Re: New Scientist on memory

From: Wade T. Smith (
Date: Fri 30 May 2003 - 19:08:48 GMT

  • Next message: "Re: New Scientist on memory"

    On Friday, May 30, 2003, at 02:21 PM, Ted wrote:

    > the evidence discussed in this article abolishes the notion that the
    > brain alone is responsible for memory.

    Not _quite_ so, although it is certainly part of your agenda to make that so- here's a more cogent précis from the article itself about this-

    "So maybe what needs changing here is how we think about memory. A memory trace that goes all floppy every time it gets used only seems a disaster if you believe the brain to be something like a computer where data needs to be preserved in fixed form. Fluidity, on the other hand, may be precisely what is required for memory to work as something much more organic - a living network of understanding rather than a dormant warehouse of facts."

    This wonderful article then goes on (thanks, Ted), with this- as elegant an explanation of what _some_ people seem to think is the memetic process in our heads, but which is now shown in many elegant experiments to be merely the innate and physical workings of the brain itself, thus, finally, with a silver bullet, putting the last and final nail in the coffin of a meme in a brain. (They'll go on, of course, with the equivocation that all that is needed is a 'subclass' of memory to provide the meme in the brain- well, once we have a subclass, now we know we will need yet another layer of reconciliation at the synapse level- a truly pointless and totally unreasonable thing to ask a brain to do. "Neuroscientists felt this hierarchical filing system was a little long-winded." Yeah, d'uh....) Anyway, here's the passage in the article that, in all ways and means, describes the processes in the brain that are all that are required for cultural or memetic behaviors. If you like to see the hammer mark around the nail, here's this- "So if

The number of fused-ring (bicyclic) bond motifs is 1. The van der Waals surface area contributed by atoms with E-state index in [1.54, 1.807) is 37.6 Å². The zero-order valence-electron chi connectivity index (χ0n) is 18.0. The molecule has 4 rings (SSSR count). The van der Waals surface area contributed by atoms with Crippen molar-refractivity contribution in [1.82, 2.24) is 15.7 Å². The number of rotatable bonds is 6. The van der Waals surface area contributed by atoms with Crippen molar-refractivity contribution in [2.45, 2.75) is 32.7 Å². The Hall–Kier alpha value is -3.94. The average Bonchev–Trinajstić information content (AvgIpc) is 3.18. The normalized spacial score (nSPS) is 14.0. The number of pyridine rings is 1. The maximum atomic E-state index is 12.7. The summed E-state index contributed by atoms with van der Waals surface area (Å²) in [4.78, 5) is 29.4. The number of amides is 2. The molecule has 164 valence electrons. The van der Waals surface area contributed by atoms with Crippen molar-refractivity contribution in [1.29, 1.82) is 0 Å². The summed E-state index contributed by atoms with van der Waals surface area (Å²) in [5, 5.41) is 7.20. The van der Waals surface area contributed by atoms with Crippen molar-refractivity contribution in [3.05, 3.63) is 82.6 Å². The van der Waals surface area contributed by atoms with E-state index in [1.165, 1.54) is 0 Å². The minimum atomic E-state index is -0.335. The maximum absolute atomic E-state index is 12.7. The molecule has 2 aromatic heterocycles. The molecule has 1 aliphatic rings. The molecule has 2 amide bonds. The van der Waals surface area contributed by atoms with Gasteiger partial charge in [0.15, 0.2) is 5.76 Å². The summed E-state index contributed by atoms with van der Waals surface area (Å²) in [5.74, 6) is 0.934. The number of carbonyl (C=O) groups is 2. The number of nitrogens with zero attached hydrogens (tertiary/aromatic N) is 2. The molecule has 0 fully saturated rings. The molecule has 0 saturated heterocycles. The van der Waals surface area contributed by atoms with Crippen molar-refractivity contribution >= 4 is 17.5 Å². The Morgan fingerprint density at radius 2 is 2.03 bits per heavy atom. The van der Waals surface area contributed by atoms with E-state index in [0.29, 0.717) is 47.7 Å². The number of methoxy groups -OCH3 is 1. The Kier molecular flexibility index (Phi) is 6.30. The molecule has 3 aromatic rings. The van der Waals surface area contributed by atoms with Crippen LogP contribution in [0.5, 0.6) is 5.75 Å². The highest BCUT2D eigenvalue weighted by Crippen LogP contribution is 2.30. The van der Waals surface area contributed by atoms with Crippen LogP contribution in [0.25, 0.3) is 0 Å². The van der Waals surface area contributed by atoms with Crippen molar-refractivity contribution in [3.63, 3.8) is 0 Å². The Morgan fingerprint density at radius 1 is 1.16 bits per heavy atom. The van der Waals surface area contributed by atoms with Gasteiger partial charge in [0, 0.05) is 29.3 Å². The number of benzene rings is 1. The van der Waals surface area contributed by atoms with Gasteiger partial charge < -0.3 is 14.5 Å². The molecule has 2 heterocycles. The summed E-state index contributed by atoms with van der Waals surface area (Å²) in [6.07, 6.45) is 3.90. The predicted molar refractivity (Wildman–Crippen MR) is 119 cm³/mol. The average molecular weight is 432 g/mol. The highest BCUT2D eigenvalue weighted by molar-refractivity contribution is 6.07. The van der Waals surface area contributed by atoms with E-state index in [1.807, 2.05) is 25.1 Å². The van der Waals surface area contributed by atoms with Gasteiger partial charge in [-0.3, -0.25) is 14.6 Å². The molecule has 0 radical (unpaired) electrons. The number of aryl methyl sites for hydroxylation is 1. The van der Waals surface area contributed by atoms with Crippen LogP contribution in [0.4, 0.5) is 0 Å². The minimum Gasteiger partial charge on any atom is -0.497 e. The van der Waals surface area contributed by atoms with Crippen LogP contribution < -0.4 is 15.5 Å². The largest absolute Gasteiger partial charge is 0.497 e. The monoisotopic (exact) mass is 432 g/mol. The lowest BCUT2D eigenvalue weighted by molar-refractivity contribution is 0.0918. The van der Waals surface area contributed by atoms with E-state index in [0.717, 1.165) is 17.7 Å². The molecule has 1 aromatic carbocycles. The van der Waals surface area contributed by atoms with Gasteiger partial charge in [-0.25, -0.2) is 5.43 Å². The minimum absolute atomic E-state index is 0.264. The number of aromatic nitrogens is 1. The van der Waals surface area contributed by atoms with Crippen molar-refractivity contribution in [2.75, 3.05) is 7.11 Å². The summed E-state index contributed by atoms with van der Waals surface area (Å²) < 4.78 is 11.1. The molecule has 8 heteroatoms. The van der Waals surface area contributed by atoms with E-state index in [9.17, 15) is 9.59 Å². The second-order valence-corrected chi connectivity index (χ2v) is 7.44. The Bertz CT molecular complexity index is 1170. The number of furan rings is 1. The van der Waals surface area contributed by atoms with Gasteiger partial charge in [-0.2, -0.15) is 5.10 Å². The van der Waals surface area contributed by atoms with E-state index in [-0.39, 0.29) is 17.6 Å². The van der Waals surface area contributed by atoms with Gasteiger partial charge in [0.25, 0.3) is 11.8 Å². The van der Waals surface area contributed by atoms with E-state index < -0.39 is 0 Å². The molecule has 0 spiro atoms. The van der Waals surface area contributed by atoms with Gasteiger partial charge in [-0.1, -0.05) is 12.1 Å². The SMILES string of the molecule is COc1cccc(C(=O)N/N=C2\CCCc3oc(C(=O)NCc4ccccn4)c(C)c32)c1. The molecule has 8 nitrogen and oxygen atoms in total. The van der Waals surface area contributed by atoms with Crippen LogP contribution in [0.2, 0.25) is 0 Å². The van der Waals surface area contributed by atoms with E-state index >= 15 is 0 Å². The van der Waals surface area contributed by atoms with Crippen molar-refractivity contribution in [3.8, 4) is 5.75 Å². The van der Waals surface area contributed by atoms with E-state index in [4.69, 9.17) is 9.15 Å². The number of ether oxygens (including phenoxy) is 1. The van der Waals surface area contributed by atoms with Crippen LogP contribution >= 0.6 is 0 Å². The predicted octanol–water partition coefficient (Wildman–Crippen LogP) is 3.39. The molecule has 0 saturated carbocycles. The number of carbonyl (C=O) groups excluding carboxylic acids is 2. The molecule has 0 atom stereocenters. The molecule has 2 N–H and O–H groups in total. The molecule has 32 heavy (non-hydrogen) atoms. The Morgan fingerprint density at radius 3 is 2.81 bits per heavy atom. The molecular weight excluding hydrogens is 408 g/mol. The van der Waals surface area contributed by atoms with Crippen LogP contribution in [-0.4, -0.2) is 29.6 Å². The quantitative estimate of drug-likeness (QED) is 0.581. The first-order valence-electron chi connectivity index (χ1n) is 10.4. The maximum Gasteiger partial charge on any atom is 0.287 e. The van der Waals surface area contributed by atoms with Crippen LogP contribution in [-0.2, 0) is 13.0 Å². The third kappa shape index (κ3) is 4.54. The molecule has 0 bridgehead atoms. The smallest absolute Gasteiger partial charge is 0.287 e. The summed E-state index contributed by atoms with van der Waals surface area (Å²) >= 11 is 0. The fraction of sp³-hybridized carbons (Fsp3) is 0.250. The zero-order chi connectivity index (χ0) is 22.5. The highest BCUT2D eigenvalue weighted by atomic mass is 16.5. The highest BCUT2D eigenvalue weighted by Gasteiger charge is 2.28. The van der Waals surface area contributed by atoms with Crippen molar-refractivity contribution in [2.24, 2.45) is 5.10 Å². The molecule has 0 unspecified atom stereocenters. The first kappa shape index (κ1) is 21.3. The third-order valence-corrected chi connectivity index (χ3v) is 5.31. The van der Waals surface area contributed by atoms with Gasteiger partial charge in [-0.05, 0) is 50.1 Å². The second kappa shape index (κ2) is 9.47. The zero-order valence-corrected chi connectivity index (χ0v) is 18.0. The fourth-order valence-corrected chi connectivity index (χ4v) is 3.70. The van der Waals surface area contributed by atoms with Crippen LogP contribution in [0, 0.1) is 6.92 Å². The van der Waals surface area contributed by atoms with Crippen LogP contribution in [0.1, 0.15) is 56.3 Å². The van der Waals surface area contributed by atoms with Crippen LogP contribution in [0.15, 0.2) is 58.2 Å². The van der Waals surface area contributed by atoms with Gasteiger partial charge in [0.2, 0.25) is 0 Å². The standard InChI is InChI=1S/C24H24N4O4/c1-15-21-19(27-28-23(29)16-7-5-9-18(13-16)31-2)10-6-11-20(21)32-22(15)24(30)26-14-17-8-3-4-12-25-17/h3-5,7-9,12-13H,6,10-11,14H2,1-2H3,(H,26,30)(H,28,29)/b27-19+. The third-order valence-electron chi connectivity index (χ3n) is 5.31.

"you" are essentially a pattern of synaptic connections, a tangled web of memories, then there is a big problem of how this pattern endures"- which makes a meme in a brain, especially one that is somehow
    'transfered' or 'selfsame' a very, very, unnatural thing.

    But then, Joe said it best-

    "This fits in nicely with the idea of a dynamic cognitive gestalt."

    - and I couldn't say _that_ better, but then he goes on "and is most probably even necessitated by it" and that is just sheer non sequitur, or rather, specious preamble, as the memory process examined by these investigations dealt with animals in no need of cognitive gestalts such as those embodied with the sense of self. Memories are part of the way the basic brain works, not part of any evolved capacity of mind. Once memory is seen as simply the way the brain works, all that is needed for cultural evolution is two of them and a way to shake hands. Culture, and all memetic processes, are functions and effects of social environments, not merely brains.

    "Memories exist to make sense of the present - to recognise and understand the world - and the brain needs to be able to optimise all its circuits, strengthening or generalising some connections while weakening or erasing others. Reconsolidation may seem a radical and unnecessary step for a brain that just wants to be a dormant warehouse. But, Sara says, if a memory becomes completely plastic every time it is roused, then it can be refiled in a carefully updated way. Active choices can be made about whether to merge the old and the new - or by contrast, to reinforce their separateness."

    Read that last sentence at least twice, if you're thinking of pulling out any nails and burying the poor memeinthebrain again after the futile post-mortem.

    And then we see this-

    "In most avenues of life, it doesn't really matter if you make a few mistakes in your memory," says Loftus."

    - which leads me to further feel confident my thoughts about culture are on track. Culture is here, among other reasons, to correct the mistakes in our memories, and to provide 'refiling' services, which, as this article shows us inescapably, is an active and dynamic process,
    (gee, performance...) since we, as fallible and weak recallers, are not as useful to culture in this respect as it would need. When this service itself fails, we see tears in the eyes of Tlingit elders.

    And then, to complete the circle, the article includes this gorgeous quote-

    "She often quotes the Uruguayan novelist, Eduardo Galeano, who said:
    "Memory is born every day, springing from the past, and set against it."

    - Wade

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